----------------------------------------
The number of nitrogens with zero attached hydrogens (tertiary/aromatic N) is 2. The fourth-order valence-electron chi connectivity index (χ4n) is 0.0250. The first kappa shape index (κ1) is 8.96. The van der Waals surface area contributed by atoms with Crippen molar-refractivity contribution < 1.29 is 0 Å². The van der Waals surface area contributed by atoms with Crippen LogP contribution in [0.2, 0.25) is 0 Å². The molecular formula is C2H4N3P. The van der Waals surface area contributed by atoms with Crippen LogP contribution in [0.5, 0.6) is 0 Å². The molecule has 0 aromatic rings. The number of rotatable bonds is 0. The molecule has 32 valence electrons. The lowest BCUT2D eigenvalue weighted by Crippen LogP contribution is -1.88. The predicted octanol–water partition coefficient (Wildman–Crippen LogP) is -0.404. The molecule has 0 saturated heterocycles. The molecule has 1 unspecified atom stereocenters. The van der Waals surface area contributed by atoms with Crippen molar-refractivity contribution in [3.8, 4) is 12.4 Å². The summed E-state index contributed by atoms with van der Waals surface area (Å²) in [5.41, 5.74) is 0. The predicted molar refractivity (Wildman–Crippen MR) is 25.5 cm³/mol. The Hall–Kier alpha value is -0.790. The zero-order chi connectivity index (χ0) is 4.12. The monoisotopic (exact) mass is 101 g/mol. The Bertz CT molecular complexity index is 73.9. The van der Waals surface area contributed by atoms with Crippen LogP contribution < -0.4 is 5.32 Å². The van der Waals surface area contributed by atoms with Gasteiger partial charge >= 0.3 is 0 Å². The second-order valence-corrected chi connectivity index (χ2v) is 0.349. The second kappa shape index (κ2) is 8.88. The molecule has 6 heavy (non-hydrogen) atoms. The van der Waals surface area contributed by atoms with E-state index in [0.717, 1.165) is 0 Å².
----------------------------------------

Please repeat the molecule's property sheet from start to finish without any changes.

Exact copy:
The number of nitrogens with zero attached hydrogens (tertiary/aromatic N) is 2. The fourth-order valence-electron chi connectivity index (χ4n) is 0.0250. The first kappa shape index (κ1) is 8.96. The van der Waals surface area contributed by atoms with Crippen molar-refractivity contribution < 1.29 is 0 Å². The van der Waals surface area contributed by atoms with Crippen LogP contribution in [0.2, 0.25) is 0 Å². The molecular formula is C2H4N3P. The van der Waals surface area contributed by atoms with Crippen LogP contribution in [0.5, 0.6) is 0 Å². The molecule has 0 aromatic rings. The number of rotatable bonds is 0. The molecule has 32 valence electrons. The lowest BCUT2D eigenvalue weighted by Crippen LogP contribution is -1.88. The predicted octanol–water partition coefficient (Wildman–Crippen LogP) is -0.404. The molecule has 0 saturated heterocycles. The molecule has 1 unspecified atom stereocenters. The van der Waals surface area contributed by atoms with Crippen molar-refractivity contribution in [3.8, 4) is 12.4 Å². The summed E-state index contributed by atoms with van der Waals surface area (Å²) in [5.41, 5.74) is 0. The predicted molar refractivity (Wildman–Crippen MR) is 25.5 cm³/mol. The Hall–Kier alpha value is -0.790. The zero-order chi connectivity index (χ0) is 4.12. The monoisotopic (exact) mass is 101 g/mol. The Bertz CT molecular complexity index is 73.9. The van der Waals surface area contributed by atoms with Crippen LogP contribution < -0.4 is 5.32 Å². The van der Waals surface area contributed by atoms with Gasteiger partial charge >= 0.3 is 0 Å². The second-order valence-corrected chi connectivity index (χ2v) is 0.349. The second kappa shape index (κ2) is 8.88. The molecule has 6 heavy (non-hydrogen) atoms. The van der Waals surface area contributed by atoms with E-state index in [0.717, 1.165) is 0 Å².